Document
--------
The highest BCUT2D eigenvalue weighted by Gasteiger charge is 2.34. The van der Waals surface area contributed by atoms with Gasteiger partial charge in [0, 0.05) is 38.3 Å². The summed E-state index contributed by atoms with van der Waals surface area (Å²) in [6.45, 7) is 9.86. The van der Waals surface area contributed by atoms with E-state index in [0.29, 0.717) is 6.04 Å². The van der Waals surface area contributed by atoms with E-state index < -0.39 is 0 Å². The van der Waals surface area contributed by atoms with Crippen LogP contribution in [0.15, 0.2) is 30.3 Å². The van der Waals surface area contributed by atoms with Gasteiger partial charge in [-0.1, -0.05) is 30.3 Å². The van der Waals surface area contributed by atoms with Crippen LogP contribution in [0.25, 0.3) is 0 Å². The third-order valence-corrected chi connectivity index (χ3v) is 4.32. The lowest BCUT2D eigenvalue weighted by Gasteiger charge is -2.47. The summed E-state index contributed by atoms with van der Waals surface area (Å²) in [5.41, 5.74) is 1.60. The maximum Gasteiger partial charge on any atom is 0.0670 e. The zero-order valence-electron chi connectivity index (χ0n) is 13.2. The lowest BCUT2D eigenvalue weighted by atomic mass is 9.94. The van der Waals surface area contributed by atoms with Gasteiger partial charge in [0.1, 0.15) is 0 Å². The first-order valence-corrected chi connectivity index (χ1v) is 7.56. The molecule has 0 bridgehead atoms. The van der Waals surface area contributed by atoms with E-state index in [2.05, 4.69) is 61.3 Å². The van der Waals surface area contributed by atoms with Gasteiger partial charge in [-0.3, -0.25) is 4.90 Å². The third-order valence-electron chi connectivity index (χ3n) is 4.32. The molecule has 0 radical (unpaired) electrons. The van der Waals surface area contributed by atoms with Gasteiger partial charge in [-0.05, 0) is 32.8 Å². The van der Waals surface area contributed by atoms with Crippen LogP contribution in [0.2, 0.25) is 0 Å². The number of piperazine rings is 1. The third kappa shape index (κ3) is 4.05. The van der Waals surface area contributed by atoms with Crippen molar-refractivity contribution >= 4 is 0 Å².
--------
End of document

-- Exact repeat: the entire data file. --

The highest BCUT2D eigenvalue weighted by Gasteiger charge is 2.34. The van der Waals surface area contributed by atoms with Gasteiger partial charge in [0, 0.05) is 38.3 Å². The summed E-state index contributed by atoms with van der Waals surface area (Å²) in [6.45, 7) is 9.86. The van der Waals surface area contributed by atoms with E-state index in [0.29, 0.717) is 6.04 Å². The van der Waals surface area contributed by atoms with E-state index < -0.39 is 0 Å². The van der Waals surface area contributed by atoms with Crippen LogP contribution in [0.15, 0.2) is 30.3 Å². The van der Waals surface area contributed by atoms with Gasteiger partial charge in [-0.1, -0.05) is 30.3 Å². The van der Waals surface area contributed by atoms with Crippen LogP contribution in [0.25, 0.3) is 0 Å². The third-order valence-corrected chi connectivity index (χ3v) is 4.32. The lowest BCUT2D eigenvalue weighted by Gasteiger charge is -2.47. The summed E-state index contributed by atoms with van der Waals surface area (Å²) in [5.41, 5.74) is 1.60. The maximum Gasteiger partial charge on any atom is 0.0670 e. The zero-order valence-electron chi connectivity index (χ0n) is 13.2. The lowest BCUT2D eigenvalue weighted by atomic mass is 9.94. The van der Waals surface area contributed by atoms with Gasteiger partial charge in [0.1, 0.15) is 0 Å². The first-order valence-corrected chi connectivity index (χ1v) is 7.56. The molecule has 0 bridgehead atoms. The van der Waals surface area contributed by atoms with E-state index in [2.05, 4.69) is 61.3 Å². The van der Waals surface area contributed by atoms with Gasteiger partial charge in [-0.3, -0.25) is 4.90 Å². The third-order valence-electron chi connectivity index (χ3n) is 4.32. The molecule has 0 radical (unpaired) electrons. The van der Waals surface area contributed by atoms with Gasteiger partial charge in [-0.05, 0) is 32.8 Å². The van der Waals surface area contributed by atoms with Crippen LogP contribution in [0.2, 0.25) is 0 Å². The number of piperazine rings is 1. The third kappa shape index (κ3) is 4.05. The van der Waals surface area contributed by atoms with Crippen molar-refractivity contribution >= 4 is 0 Å².